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Notes from the Conservative Underground

Notes from the Conservative Underground


From college-funded sex-change operations to the supposed Republican “war on women,” conservative student groups nationwide are addressing tough issues—and taking on the stale groupthink that typically dominates colleges. With help from ISI, undergrads are publishing solid journalism, hosting top-shelf speakers, reading intellectual classics, and changing hearts and minds. Here are just four of the groups making an impact.

Building a Conservative Coalition
The Princeton Tory


At a mostly progressive elite college, the Princeton Tory is a beehive of intellectual resistance. A member of ISI’s Collegiate Network of independent student publications, the Tory frequently goes toe-to-toe with the liberal Daily Princetonian on everything from same-sex “marriage” to the meaning of education.

Tory editor in chief (and Intercollegiate Review contributing editor) Thomas Z. Horton spoke out when Princeton—rated one of America’s “Top 10 Trans-Friendly Colleges and Universities”—announced that its health plans would cover the costs of “sex-reassignment surgery.” Predictably, the Daily Princetonian’s editorial board praised the decision, calling sex-change operations “life-changing, and perhaps even life-saving.” Horton exposed the emptiness of this claim, citing a major study published in the medical journal General Psychiatry that concluded such surgery “confers no objective advantage in terms of social rehabilitation.”

The Tory also hosts speakers throughout the year, including fearless social critic Charles Murray—who discussed his bestselling book Coming Apart to a packed room of some one hundred students.

The Tory’s mission is to show that conservatism is “a vibrant, relevant philosophy that promises a better way forward.” Given how many bad ideas get defended by leftist grads of elite colleges like Princeton, the Tory is performing a genuine national service.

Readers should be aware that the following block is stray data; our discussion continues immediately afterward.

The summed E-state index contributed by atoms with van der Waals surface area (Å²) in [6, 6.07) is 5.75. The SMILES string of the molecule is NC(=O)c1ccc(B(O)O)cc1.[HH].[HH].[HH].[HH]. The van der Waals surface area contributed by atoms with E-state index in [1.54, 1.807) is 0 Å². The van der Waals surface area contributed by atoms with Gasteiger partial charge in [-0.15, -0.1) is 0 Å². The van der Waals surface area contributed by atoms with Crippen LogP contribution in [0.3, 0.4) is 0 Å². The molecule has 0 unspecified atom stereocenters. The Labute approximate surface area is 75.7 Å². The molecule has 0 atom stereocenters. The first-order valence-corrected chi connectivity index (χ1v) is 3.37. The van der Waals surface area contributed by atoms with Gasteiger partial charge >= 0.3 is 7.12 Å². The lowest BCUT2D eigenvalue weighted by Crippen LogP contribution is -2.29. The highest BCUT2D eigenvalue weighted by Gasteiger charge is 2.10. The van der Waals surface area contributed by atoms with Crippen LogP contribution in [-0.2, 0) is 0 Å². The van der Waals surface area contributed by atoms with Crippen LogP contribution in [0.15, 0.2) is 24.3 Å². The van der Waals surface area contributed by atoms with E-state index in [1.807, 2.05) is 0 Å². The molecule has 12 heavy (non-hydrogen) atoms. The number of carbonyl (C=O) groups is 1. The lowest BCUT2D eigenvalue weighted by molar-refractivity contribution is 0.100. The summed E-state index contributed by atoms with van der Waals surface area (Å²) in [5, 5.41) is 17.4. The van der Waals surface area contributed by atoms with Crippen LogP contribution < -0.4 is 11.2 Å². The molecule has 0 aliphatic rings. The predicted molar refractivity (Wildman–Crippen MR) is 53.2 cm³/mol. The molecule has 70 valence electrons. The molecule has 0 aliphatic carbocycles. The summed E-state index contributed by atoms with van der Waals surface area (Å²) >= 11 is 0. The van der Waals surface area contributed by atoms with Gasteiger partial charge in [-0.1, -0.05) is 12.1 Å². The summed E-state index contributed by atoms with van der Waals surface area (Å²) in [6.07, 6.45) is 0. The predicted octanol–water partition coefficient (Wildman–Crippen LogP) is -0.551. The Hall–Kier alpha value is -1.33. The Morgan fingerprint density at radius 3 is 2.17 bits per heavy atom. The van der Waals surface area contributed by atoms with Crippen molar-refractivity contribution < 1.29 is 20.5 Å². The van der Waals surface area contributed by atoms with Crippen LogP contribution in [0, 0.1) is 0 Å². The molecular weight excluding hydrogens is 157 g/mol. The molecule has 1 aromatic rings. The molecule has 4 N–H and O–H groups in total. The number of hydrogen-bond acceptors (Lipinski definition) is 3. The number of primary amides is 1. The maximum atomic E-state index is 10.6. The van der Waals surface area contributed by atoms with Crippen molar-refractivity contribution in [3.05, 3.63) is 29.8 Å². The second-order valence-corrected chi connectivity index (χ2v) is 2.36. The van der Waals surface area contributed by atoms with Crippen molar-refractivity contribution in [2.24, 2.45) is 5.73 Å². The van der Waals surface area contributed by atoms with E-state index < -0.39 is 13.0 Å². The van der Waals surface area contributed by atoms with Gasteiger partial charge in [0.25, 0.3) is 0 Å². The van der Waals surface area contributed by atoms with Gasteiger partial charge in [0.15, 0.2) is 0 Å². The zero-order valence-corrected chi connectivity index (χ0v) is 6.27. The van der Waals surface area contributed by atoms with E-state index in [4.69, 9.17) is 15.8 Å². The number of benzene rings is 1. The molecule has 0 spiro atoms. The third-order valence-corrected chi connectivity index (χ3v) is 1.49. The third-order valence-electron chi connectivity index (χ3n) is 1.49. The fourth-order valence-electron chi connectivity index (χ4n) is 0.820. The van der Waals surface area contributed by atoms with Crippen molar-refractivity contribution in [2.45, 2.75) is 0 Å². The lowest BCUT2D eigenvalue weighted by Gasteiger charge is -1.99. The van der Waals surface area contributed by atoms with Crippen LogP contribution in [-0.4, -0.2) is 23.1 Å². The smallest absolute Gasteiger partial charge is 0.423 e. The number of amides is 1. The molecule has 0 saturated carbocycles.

Tradition and Renewal


The University of South Carolina’s Euphradian Society


Intellectual tradition is alive and well in South Carolina, thanks in no small part to the Euphradian Society.

Founded in 1806, the Euphradian Society is one of America’s oldest college literary groups. But the society had gone defunct for several years until ISI student leaders Joel Iliff and Steven Vanderlip resurrected it in 2011. Just two years later, the Euphradian Society is one of the most active intellectual student groups in the country, hosting frequent debates, engaging classic texts, and bringing learned speakers to the University of South Carolina campus. The group has recently hosted ISI scholars like Robert Koons of the University of Texas, who examined the metaphysics of J. R. R. Tolkien’s Middle-earth, and the University of Virginia’s Vigen Guroian, who spoke about why future businessmen must read the great works of literature.

With the help of ISI’s Collegiate Network, the Euphradians are crafting a new journal called The Orator, which will broaden the group’s impact on campus.


Conservative Feminists

Cornell’s Network of enlightened Women


Cornell’s Network of enlightened Women (NeW) chapter proves that feminism isn’t just for liberals.

NeW offers young conservative women—who are marginalized and stigmatized on many college campuses—a place to grow intellectually, make friends, and advance their ideas. The group is stirring things up at Cornell by debunking the myth of the Republican “war on women” and showing how conservative policies benefit women. To that end, NeW has hosted a number of prominent speakers with ISI’s help, including Who Stole Feminism? author Christina Hoff Sommers and CNN host S. E. Cupp.

In the spring, ISI student leader and NeW president Caroline Emberton appeared on a New York talk radio show to discuss NeW’s mission and offer her take on trending issues.


Intellectual Leaders



You might think of it as a football school, but Louisiana State University is also host to some leading conservative intellectuals—and now to a thriving student group dedicated to examining the principles of liberty.

ISI at LSU was founded in 2010 when ISI Honors Fellow Christine Pyle decided to bring the ISI intellectual experience back to her campus. Led by ISI faculty associate James Stoner, the group now meets every other week to discuss important books, including What So Proudly We Hail, an anthology edited by Amy Kass, Leon Kass, and Diana Schaub, and Redeeming Economics, John Mueller’s look at the “missing element” of contemporary economic thought.

ISI at LSU also draws large crowds to hear well-known speakers. Guests have included the late Czech president Václav Havel, author Peter Augustine Lawler (see p. 28), United Nations ambassador Martin Palouš, political scientists David Corey and Nicholas Capaldi, and the eminent conservative philosopher Roger Scruton.



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